On "Robot of Sherwood" or What It Means to Be from the Land of Fiction

(spoilers ahead)

In the new Doctor Who episode, the Doctor meets Robin Hood, and it's very clearly Robin Hood as he is known in modern media, specifically an Errol Flynn/Douglas Fairbanks-style Robin Hood. (Errol Flynn even gets name-checked, and there's a fun part where the Doctor is reviewing stories about Robin Hood and we see the actor who played the second Doctor, Patrick Traughton, from the 1950's TV show "The Adventures of Robin Hood".) Which is exactly why the Doctor doesn't believe he's really Robin Hood for most of the episode and thinks he must be an impostor.

When it turns out he IS Robin Hood, it's not actually the show saying that this is who the historical Robin Hood was, because that's clearly malarky. The Robin Hood of the original ballads was not this person, and even those were from long after Robin was supposed to have lived and grew out of a very particular folk hero tradition. No, what Doctor Who is saying is that the television show Doctor Who doesn't actually travel to the past at all, but travels to popular impressions of the past, the past as it is imagined. The past as a genre, as a narrative trope that Doctor Who can then crash into, interrogate and subvert. Which is why Robin Hood tells the Doctor "Remember, I'm just as real as you are."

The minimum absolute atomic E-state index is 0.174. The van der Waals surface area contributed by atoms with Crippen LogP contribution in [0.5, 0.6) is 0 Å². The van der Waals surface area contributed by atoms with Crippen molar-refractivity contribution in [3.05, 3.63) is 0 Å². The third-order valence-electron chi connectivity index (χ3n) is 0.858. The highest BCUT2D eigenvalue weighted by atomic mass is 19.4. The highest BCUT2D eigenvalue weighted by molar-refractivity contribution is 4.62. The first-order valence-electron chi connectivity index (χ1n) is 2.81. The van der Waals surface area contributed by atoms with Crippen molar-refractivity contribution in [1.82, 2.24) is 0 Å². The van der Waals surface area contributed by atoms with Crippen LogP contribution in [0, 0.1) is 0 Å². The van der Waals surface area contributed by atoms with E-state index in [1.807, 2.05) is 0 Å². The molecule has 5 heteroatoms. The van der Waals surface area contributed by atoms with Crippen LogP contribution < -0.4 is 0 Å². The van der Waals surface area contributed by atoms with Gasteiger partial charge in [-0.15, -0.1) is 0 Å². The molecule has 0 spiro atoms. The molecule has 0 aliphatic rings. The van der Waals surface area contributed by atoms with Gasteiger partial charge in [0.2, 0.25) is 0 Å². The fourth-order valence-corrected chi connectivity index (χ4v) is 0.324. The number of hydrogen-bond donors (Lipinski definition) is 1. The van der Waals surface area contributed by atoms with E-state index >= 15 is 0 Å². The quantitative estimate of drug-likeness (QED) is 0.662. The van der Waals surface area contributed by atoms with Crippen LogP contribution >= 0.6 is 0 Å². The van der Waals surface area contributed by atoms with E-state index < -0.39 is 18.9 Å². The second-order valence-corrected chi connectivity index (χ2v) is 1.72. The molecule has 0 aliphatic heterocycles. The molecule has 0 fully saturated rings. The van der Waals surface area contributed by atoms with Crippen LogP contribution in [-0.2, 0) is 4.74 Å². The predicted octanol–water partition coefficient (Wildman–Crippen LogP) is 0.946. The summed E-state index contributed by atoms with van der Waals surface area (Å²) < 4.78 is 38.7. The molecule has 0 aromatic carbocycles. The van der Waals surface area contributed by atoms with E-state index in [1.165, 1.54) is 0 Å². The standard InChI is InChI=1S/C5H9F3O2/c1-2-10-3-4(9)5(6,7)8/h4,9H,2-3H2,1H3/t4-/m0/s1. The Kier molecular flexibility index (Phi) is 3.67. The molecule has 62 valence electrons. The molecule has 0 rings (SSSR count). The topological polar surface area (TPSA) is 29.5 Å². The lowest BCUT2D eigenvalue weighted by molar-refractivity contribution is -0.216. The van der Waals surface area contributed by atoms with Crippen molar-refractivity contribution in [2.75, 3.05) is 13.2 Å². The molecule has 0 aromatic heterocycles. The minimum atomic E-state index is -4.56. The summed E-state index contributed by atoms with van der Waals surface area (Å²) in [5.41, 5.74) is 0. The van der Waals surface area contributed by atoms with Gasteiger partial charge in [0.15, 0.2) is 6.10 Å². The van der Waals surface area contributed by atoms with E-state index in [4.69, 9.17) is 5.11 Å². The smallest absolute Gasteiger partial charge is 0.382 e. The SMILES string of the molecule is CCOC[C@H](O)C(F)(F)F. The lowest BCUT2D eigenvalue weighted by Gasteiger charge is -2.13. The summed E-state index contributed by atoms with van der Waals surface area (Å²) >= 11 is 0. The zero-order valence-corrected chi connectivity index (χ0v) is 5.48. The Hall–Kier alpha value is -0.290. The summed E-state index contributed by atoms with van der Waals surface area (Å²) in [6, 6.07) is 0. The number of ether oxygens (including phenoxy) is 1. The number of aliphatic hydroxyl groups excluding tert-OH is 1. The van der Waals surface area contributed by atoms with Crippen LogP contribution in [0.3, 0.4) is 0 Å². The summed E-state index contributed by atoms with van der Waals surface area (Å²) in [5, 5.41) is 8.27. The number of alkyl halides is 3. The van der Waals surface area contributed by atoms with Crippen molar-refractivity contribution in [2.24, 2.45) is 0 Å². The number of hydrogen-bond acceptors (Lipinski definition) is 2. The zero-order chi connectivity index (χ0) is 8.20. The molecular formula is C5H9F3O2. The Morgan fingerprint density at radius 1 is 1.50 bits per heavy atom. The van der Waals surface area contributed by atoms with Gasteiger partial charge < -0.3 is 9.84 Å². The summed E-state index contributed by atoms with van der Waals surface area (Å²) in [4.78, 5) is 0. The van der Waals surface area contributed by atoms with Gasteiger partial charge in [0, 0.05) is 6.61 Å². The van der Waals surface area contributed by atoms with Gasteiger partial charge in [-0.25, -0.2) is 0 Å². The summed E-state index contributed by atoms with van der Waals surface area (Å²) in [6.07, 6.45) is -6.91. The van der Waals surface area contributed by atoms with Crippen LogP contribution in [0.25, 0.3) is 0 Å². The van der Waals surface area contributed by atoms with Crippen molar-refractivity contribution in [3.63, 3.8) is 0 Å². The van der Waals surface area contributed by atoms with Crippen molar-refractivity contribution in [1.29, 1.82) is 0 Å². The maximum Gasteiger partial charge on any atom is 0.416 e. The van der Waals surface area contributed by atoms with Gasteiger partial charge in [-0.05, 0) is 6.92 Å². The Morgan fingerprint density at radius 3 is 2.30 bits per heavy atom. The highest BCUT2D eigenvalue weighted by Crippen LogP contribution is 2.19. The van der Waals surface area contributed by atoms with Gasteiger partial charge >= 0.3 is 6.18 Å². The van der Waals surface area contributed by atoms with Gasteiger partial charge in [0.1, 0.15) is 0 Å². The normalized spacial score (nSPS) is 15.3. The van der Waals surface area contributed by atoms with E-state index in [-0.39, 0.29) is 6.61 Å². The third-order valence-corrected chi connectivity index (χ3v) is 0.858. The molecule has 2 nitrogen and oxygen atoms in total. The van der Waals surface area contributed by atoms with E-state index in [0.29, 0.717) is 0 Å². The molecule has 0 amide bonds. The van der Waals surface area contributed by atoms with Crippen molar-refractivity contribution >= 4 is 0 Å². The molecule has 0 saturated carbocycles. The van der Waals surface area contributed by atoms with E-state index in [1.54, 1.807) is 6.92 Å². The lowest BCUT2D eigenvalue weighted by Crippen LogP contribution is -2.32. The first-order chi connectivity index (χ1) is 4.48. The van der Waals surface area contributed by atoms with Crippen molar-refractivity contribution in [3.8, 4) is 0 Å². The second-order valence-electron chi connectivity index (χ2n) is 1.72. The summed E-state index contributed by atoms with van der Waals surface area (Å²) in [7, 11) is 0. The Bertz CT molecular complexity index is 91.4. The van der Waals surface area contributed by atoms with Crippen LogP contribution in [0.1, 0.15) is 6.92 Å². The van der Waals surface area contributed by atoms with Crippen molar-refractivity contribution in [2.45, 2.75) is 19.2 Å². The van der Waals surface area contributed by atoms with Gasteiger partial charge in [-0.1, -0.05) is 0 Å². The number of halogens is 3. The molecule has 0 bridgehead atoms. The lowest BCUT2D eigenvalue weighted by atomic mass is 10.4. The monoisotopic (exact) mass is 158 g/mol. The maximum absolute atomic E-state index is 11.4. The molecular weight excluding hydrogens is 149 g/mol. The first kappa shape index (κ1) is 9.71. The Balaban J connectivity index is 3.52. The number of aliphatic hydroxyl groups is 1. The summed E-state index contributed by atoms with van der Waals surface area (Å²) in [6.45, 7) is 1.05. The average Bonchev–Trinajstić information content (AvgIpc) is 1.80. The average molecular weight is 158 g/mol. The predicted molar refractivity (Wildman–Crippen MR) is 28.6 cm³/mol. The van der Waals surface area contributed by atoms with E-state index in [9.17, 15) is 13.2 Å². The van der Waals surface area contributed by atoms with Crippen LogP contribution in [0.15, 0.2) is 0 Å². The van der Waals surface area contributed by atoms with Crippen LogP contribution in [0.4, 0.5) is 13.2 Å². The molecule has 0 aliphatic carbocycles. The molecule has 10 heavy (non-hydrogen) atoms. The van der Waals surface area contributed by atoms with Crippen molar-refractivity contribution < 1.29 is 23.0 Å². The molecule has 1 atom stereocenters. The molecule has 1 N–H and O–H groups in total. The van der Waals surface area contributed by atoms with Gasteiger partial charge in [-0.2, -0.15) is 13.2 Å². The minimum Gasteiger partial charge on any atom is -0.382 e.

Which is essentially a call-back to a second Doctor adventure called the "The Mind Robber" (1968), where the Doctor and his companions get lost in the Land of Fiction, a world populated by fictional characters. And one of the storybook characters tells the Doctor that he's a "traitor" to the Land of Fiction. As if he was a part of it that rebelled. (See also Philip Sandifer's brilliant analysis of "The Mind Robber".) At the end, it's not even clear that they ever really escaped the Land of Fiction.

Thus Doctor Who becomes a show aware of it's status as a work of fiction. Doctor Who always gave us the Doctor crashing into one or more other genres, but "The Mind Robber" gave that fact context. And so, much as Tarantino makes a WWII movie that's less about WWII and more about how WWII has been portrayed in popular culture, Doctor Who makes an episode about Robin Hood that doesn't pretend to be about the historical Robin Hood but instead is about interrogating what Robin Hood means to us and about rescuing us from our cynicism towards heroes. Because for someone from the Land of Fiction, believing in Robin Hood has nothing to do with history and everything to do with what Robin Hood means to us.

This isn't to say this is the greatest episode of Doctor Who, but it's one I enjoyed a lot. And anyone complaining that this isn't historically accurate doesn't understand this show.

PS. Yes, the shooting the golden arrow into the literal bulls-eye on the ship is silly. It's a silly show. The Doctor fights Robin Hood with a spoon. Get over it.